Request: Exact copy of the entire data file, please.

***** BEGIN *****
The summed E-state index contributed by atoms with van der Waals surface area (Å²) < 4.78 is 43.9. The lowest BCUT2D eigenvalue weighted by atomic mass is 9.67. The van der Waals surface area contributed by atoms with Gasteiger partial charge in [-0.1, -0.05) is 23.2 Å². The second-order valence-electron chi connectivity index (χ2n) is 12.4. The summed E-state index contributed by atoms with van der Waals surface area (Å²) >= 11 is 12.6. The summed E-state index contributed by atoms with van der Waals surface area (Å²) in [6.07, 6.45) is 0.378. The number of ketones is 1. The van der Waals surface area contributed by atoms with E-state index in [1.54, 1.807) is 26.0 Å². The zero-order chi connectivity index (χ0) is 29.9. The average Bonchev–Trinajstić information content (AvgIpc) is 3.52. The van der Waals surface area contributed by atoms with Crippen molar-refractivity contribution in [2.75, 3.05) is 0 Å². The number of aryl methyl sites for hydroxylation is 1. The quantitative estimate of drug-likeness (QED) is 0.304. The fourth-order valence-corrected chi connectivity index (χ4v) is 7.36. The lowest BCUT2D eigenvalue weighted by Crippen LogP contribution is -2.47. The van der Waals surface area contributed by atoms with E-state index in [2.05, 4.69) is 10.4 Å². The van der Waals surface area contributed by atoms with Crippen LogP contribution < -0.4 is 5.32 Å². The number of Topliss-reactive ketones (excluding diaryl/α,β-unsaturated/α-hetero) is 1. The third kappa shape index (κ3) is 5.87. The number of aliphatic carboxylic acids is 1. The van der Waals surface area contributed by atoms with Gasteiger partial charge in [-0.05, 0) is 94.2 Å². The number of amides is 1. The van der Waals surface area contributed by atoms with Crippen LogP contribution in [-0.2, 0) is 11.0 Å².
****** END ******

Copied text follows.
The summed E-state index contributed by atoms with van der Waals surface area (Å²) < 4.78 is 43.9. The lowest BCUT2D eigenvalue weighted by atomic mass is 9.67. The van der Waals surface area contributed by atoms with Gasteiger partial charge in [-0.1, -0.05) is 23.2 Å². The second-order valence-electron chi connectivity index (χ2n) is 12.4. The summed E-state index contributed by atoms with van der Waals surface area (Å²) >= 11 is 12.6. The summed E-state index contributed by atoms with van der Waals surface area (Å²) in [6.07, 6.45) is 0.378. The number of ketones is 1. The van der Waals surface area contributed by atoms with E-state index in [1.54, 1.807) is 26.0 Å². The zero-order chi connectivity index (χ0) is 29.9. The average Bonchev–Trinajstić information content (AvgIpc) is 3.52. The van der Waals surface area contributed by atoms with Crippen molar-refractivity contribution in [2.75, 3.05) is 0 Å². The number of aryl methyl sites for hydroxylation is 1. The quantitative estimate of drug-likeness (QED) is 0.304. The fourth-order valence-corrected chi connectivity index (χ4v) is 7.36. The lowest BCUT2D eigenvalue weighted by Crippen LogP contribution is -2.47. The van der Waals surface area contributed by atoms with E-state index in [2.05, 4.69) is 10.4 Å². The van der Waals surface area contributed by atoms with Crippen LogP contribution < -0.4 is 5.32 Å². The number of Topliss-reactive ketones (excluding diaryl/α,β-unsaturated/α-hetero) is 1. The third kappa shape index (κ3) is 5.87. The number of aliphatic carboxylic acids is 1. The van der Waals surface area contributed by atoms with Gasteiger partial charge in [-0.05, 0) is 94.2 Å². The number of amides is 1. The van der Waals surface area contributed by atoms with Crippen LogP contribution in [-0.2, 0) is 11.0 Å².